In this Featured Photographer, we get to know John Vallejo —an avid climber, photographer, and father living in Mammoth, California. Hear what made him pick up a camera for the first time, and why he hasn’t stopped taking breath-taking photos since: 

How did you become interested in photography?

My earliest memory of anything photography related is looking through photos my mom took while on an around-the-world trip during her college years. Something about the sense of adventure in those snapshots kept me looking through them for years.

But it wasn’t until I was 14 when I first picked up a camera—asking a friend if I could take a shot while she was walking about for a class assignment. I ended up shooting her entire roll of film.  I followed up by enrolling in a high school photography class … but for some reason the interest then went dormant until I started pulling out my hair in law school.

All of those high-intensity hours in class and studying pushed me to a place where I needed a creative outlet to maintain a sense of sanity—so I used my loan money to buy a camera and started shooting, learning how to process digital photos along the way (still learning).

Did climbing or photography come first?

In terms of a serious pursuit—the camera followed the climbing addiction and then grew into its own. Now I sometimes struggle with which comes second, since the kid comes first.

What do you hope to convey through your photos?

I remember climbing a long route early on in my climbing life, pretty ambitious for my ability at the time (probably still is), and getting worked from the hours of effort. Somewhere well up the route, my attention wandered beyond the ten foot circle around me and I turned for the first time to take in the surrounding view.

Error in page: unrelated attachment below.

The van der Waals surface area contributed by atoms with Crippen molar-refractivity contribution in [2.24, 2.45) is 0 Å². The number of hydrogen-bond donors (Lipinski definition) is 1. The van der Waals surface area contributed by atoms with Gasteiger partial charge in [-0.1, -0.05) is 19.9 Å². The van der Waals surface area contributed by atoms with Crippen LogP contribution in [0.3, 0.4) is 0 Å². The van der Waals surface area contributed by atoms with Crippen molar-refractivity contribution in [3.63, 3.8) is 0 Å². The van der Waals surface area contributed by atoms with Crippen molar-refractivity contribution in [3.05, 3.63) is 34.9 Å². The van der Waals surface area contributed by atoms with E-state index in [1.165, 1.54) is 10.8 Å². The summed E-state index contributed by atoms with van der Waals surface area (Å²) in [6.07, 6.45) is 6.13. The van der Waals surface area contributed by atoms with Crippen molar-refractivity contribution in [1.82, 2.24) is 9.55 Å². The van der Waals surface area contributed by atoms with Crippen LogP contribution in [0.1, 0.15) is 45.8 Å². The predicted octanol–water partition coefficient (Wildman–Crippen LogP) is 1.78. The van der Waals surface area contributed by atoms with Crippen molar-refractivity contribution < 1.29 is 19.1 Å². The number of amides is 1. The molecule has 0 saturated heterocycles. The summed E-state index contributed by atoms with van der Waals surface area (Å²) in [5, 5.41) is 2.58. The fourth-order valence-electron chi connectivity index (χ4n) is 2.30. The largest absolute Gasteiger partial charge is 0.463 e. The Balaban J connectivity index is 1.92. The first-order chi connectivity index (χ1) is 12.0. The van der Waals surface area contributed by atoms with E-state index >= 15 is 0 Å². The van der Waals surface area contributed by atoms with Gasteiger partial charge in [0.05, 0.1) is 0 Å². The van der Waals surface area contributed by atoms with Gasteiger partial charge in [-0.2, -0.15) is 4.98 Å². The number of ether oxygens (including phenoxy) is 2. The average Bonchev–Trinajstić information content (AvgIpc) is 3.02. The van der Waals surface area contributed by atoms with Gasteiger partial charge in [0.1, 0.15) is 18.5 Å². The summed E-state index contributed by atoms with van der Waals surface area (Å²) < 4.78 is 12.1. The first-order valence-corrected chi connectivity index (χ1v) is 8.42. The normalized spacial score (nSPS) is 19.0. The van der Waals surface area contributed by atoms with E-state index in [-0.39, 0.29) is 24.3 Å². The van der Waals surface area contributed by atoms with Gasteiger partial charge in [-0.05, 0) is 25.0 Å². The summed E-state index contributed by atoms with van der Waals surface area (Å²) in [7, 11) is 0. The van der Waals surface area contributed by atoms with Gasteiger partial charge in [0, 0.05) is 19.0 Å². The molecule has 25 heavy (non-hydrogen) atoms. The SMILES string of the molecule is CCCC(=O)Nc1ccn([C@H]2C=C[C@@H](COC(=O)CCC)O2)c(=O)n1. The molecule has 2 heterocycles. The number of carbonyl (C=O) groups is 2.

There was this moment where an inner perspective zoomed out from the surrounding details, above to Fairview Dome, up to the sea of Tuolumne domes, and out into space floating above Earth. I felt that happen and it changed me. I want to convey a taste of all that well enough to hang in a frame on a wall.  I haven’t reached that level yet.

Describe one of your proudest moments in photography.

I think back to the first photo someone thought was good enough to publish, being flown to Africa to shoot a wedding, selfies on the Hulk, learning how to use layers in Photoshop, having Claude Fiddler spend more than a few moments contemplating a shot I took before deciding the approach needed work, and waiting out a hail storm hoping to get a cool shot only to get lost and hypothermic in the back country for hours wearing shorts and a t-shirt …

Okay, what really stands out to me was when a friend asked me to shoot a dance rehearsal for her Ascendance Project marketing. I was on the spot, the lighting was low and constantly changing, and everyone was in motion. Wasn’t sure the shots would turn out well. She cried when I showed her the prints. It was an athletic art project and I nailed it on the fly. That was rad.

What do you think sets you apart from other outdoor photographers?

Crushing student loan debt for a wholly unrelated career I slave away at full-time? But that’s probably common for hobbyists like me. I’ve got nothing on a lot of folks that devote to photography—I just hope my shots don’t look like they’re taken a few steps off of a road with a phone #nofilter.

What about photography do you love most?

 Connecting. It’s a great vehicle to connect with the creativity and inspiration of an incredibly diverse group of people even if you’ve never met.